When we look at individual proteins, we see varied performance. Compared with last year, lamb sees positive volume growth, while pork was down substantially. Poultry, fish and other red meats are more stable year-on-year, but red meat sees a decline over the longer-term.

Lamb volumes rise

Total lamb volumes rose year-on-year, with the recent AHDB campaign, coupled with more promotional support, aiding this. Growth came from primary; roasting, diced, stewed and mince, outweighing chop declines. Despite being a small segment of the lamb category, ready-to-cook lamb also enjoyed growth, playing into summer consumer demands of shorter prep times. Despite growth being up year-on-year, longer-term lamb volumes are significantly down.

Primary beef volumes up

While total beef volumes fell year-on-year, primary volumes rose by 1.8%, helping to compensate for burger losses in 2019. Growth in the primary category came from mince, stewing and roasting, which better suited the cooler weather. Steak struggled this summer compared with last, with volumes down 8.7%, but volumes were up from two years ago. A large proportion of steak volume sales were lost to mince, potentially influenced by an increasing price gap. A fall in burgers and grills drove processed losses year-on-year, despite volumes being higher than two years ago. Continuing the long-term trajectory for burgers with NPD, following flavour trends and promotional support will help maximise impact.

Pork slips

Pork volumes were down 4.0% from 2018, driven by losses in both primary and processed, but particularly sausages and bacon. Pork was the only red meat not to see primary volumes recover from 2018. Despite roasting joints and mince increasing in volumes, falling sales of chops and steak drove the decline. The story is similar when comparing to 2017.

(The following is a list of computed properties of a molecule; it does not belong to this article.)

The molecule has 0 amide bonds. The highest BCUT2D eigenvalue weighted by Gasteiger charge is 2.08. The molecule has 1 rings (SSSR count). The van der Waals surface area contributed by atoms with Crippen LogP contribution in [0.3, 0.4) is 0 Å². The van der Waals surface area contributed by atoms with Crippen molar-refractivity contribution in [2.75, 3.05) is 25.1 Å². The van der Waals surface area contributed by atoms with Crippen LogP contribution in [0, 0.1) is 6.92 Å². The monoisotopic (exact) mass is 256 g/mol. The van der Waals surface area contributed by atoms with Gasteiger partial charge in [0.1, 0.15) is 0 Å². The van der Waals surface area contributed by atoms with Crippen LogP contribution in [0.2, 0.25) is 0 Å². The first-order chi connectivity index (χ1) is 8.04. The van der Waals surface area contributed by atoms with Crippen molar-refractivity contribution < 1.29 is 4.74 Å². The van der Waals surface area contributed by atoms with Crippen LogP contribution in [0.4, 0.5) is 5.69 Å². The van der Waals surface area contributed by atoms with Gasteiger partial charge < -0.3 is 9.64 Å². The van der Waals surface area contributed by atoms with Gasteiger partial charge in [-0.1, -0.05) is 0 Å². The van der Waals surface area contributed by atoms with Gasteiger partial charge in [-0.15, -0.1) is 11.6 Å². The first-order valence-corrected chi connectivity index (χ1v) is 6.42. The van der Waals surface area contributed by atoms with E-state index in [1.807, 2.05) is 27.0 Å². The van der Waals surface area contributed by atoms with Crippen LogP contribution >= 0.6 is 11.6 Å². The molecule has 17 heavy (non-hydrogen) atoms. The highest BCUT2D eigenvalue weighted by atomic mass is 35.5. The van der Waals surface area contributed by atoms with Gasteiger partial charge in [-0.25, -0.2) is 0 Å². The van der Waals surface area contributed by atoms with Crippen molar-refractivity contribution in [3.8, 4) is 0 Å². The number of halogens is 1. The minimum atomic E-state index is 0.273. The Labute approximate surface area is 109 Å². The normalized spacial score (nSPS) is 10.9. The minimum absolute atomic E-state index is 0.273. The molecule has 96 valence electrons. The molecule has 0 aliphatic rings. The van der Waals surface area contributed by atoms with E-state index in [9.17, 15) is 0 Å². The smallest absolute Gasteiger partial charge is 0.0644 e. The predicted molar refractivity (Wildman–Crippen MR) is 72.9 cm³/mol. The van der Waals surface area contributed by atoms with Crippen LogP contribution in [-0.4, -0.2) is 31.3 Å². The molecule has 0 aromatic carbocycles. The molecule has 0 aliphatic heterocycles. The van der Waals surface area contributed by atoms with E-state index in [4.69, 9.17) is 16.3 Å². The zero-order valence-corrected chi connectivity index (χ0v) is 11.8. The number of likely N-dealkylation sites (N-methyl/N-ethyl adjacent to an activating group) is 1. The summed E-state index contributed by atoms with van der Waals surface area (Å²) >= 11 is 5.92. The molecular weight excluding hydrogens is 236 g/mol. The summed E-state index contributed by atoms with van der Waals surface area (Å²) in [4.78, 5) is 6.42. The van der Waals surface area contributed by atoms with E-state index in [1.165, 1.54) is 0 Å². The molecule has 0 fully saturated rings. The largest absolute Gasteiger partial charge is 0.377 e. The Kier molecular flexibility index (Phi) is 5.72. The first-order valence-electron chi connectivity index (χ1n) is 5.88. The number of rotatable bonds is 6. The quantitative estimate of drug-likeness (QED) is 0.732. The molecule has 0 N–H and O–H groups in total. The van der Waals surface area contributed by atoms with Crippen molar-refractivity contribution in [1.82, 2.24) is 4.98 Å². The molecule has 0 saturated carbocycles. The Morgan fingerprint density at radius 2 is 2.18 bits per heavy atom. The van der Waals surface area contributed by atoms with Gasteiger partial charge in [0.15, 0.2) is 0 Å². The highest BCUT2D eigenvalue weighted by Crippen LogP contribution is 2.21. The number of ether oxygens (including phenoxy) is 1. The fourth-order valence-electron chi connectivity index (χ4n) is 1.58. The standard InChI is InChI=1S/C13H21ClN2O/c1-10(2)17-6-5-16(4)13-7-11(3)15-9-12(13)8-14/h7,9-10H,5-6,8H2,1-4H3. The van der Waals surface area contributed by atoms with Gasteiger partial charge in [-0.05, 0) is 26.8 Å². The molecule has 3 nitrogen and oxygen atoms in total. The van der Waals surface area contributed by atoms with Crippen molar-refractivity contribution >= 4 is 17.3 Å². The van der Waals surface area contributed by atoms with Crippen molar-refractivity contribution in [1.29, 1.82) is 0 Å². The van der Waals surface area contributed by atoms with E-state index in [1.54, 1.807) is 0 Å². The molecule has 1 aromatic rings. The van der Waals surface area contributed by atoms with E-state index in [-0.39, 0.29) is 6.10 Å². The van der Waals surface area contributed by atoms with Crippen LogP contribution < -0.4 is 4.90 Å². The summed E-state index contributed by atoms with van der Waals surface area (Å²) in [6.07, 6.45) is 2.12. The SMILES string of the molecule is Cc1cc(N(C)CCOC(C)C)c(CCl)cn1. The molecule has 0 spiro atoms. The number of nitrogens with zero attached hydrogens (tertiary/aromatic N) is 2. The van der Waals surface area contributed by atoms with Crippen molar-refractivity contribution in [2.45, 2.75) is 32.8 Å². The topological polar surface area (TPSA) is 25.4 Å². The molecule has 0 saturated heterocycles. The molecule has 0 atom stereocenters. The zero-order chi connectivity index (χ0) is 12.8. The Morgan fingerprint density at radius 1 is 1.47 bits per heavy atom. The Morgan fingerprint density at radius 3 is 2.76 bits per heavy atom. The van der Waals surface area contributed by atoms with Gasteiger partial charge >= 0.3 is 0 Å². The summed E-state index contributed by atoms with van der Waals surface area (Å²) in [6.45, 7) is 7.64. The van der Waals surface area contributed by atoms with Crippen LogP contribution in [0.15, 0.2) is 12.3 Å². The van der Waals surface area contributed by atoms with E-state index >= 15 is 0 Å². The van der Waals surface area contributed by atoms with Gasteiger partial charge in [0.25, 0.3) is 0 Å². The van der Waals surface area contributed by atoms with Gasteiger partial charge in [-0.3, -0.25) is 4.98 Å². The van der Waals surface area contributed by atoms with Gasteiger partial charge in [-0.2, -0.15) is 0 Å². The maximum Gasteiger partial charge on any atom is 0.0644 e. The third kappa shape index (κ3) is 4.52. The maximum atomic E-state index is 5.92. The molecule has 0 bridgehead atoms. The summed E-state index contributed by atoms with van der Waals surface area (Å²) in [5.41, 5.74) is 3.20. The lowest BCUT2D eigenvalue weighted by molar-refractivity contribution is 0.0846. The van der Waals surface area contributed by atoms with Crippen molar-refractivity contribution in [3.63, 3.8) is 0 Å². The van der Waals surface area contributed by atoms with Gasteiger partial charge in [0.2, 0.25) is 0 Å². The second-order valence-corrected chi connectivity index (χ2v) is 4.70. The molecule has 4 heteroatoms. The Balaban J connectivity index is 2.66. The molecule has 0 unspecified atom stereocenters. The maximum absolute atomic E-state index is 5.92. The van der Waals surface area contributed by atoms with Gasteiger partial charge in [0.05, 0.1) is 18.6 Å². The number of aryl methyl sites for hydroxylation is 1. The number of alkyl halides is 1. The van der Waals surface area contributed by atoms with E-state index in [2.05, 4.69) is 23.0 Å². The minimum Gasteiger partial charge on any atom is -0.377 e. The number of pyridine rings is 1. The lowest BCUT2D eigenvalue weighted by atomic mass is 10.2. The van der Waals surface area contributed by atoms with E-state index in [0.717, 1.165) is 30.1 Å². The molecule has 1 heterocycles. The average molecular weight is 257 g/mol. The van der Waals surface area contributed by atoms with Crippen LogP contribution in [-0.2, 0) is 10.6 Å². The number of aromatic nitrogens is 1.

How did dairy do?

We saw total dairy volumes slip back by 0.9% from 2018. Falls in volume sales of milk and fromage frais contributed to the decline, with fromage frais showing the largest year-on-year volume decline of 19.7%. Cheese, butter and cream all grew in volume from 2018, with butter showing the largest growth of 5.2%.

Butter purchasing dipped in summer in both 2018 and 2019, but appeared to recover quicker this year than last. These falls may come from a decline in baking during the warmer weather. Encouraging shoppers to continue baking in summer may help attract core butter shoppers to maintain their spend from the chillier months when baking is potentially more attractive. Recent economic uncertainty has led to a revival of scratch cooking, which may be a beneficial trend here. See our latest analysis on home baking for more information.

What about potatoes?

Shoppers spent more on potatoes this summer, but volumes fell by 3.3% as shoppers bought less volume per trip (Kantar, 20 w/e 8 Sep 19). Volume sales of some salad varieties like Charlotte fell back on the year, potentially due to the cooler weather dampening demand for lighter dishes. Some of the fall in volume was likely due to the tightness in the potato crop because of the drought last summer. Consequentially, packhouses and supermarkets were careful in managing supplies and promotions to ensure that shelves remained stocked.

For processed potatoes, the largest year-on-year volume growth was seen in reconstituted potatoes (i.e. instant mash), followed by frozen chips, potato savoury snacks and frozen potato products. Declines came for canned potatoes, chilled potatoes and crisps, despite crisps remaining the UK’s favourite savoury snack. Chilled potatoes suffered with losses of baby/new potatoes outweighing growth of mash, which was driven by the cooler weather. Read our latest chilled potatoes analysis for more information.